You will notice that Henry's right eye is heavily bandaged. He has a 12-stitch gash sustained when he was struck by a stick in the Region 3 championship Saturday night against Eveleth.
The injury forced Henry to the sidelines -- for three and one half minutes. It was the only time the Warroad defenseman left the ice in the double overtime clash. And it was Boucha who finally broke up the marathon. He scored on a 25-foot shot with one second remaining in the second eight-minute session to give the Warriors a 3-2 victory.
What does Coach Dick Roberts think about this amazing 17-year-old? "I have never seen a high school player to compare with Henry," said Roberts.
Herb Brooks, freshman coach at the University of Minnesota, overheard a TV man ask Roberts, "What can Boucha do with the puck?"
Brooks said, "The coach should have said, 'He can make it talk.' "
This was the era when northerners referred to Region 3 as “The Back Door’’ – the chance for the teams losing in the Regions 7 and 8 finals to have a playoff game to fill the field for the state tournament.
Warroad had lost to Roseau in the Region 8 final, and Eveleth had lost to Greenway. The Warriors won the overtime game vs. Eveleth and that got Boucha to the state tournament.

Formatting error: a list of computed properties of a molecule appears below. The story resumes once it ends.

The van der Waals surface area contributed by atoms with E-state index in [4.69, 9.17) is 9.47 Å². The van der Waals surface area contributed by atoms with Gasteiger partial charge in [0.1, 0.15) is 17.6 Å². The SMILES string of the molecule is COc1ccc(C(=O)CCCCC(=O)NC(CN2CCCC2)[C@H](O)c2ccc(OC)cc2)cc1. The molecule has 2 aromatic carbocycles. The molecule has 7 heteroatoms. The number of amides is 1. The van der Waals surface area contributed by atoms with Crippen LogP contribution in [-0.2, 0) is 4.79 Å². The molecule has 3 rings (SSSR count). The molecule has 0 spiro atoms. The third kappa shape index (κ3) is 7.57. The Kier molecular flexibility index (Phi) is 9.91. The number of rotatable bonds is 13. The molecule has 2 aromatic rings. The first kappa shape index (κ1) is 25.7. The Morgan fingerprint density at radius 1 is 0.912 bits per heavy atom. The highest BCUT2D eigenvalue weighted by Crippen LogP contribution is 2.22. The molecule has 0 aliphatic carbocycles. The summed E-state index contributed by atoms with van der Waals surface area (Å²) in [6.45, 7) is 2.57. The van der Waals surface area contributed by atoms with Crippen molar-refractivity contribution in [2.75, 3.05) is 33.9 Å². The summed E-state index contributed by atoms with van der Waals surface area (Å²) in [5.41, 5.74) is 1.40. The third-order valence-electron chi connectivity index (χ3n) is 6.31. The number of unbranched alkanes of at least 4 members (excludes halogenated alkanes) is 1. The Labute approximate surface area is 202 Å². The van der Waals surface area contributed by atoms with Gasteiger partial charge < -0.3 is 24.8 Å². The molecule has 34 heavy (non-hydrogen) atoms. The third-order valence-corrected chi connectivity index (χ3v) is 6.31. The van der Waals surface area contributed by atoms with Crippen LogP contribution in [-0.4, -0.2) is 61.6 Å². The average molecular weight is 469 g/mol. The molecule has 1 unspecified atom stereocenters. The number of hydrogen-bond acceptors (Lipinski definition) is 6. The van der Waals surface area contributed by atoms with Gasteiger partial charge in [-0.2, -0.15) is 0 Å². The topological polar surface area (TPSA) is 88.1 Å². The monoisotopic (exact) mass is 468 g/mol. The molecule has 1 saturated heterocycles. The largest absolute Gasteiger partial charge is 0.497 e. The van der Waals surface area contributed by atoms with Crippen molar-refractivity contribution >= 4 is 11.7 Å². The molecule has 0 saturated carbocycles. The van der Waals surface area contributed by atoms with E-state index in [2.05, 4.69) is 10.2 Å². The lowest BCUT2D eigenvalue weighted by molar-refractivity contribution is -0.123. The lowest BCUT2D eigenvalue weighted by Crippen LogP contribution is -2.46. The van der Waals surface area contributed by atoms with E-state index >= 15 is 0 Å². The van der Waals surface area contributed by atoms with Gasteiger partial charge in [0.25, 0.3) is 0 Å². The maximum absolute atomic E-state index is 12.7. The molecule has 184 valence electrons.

Warroad defeated Southwest 4-3 and then won a 3-2 rematch with Roseau in the semifinals. Edina was smoking Mounds View and South St. Paul by a combined 12-1 to reach the finals – two routes that added to the anti-Edina sentiment.
Of course, on Saturday night, Henry was checked into the boards, knocked from the game and the screaming, stomping crowd turned fully hostile. Edina finally won 5-4 in overtime vs. the Boucha-less, undermanned, underdogs from the hamlet of the far northwest.
Hockey had its Edgerton moment … and the fact the villains won, rather than the darlings, almost fit the hard-nosed, unsympathetic sport of hockey more perfectly.
I covered the entire tournament again in 1970 and watched St. Paul Johnson goalie Dougie Long make 61 saves in the first round to beat Greenway 5-4 in five overtimes, and 52 saves in a three-OT loss to Edina (dang Cake Eaters) in the semifinals.
Southwest’s Brad Shelstad shut out Edina in the final, in that battle of France Avenue.
That was it for me until 1983, when Loel Schrader, the plucky St. Paul sports editor, announced that I would be taking my column-writing talents to the state hockey tournament as a prerequisite to heading off to Orlando for spring training.
So, I went to the afternoon session on Thursday, and Columbia Heights’ Reggie Miracle made 45 saves to give the upstart Hylanders a 2-0 victory over defending champ Edina.
It was a Miracle indeed. I wrote what was a very topical column on Reggie and made the last flight to Orlando.
I won’t be doing that again as the puck is dropped for No. 72. Nope. I’m going to Fort Myers.
(NOTE: There’s another hockey blog – call me Mr. Puck – coming in the next couple of days on the northern “Back Door’’ that was part of the hockey tournament from 1949 to 1974.)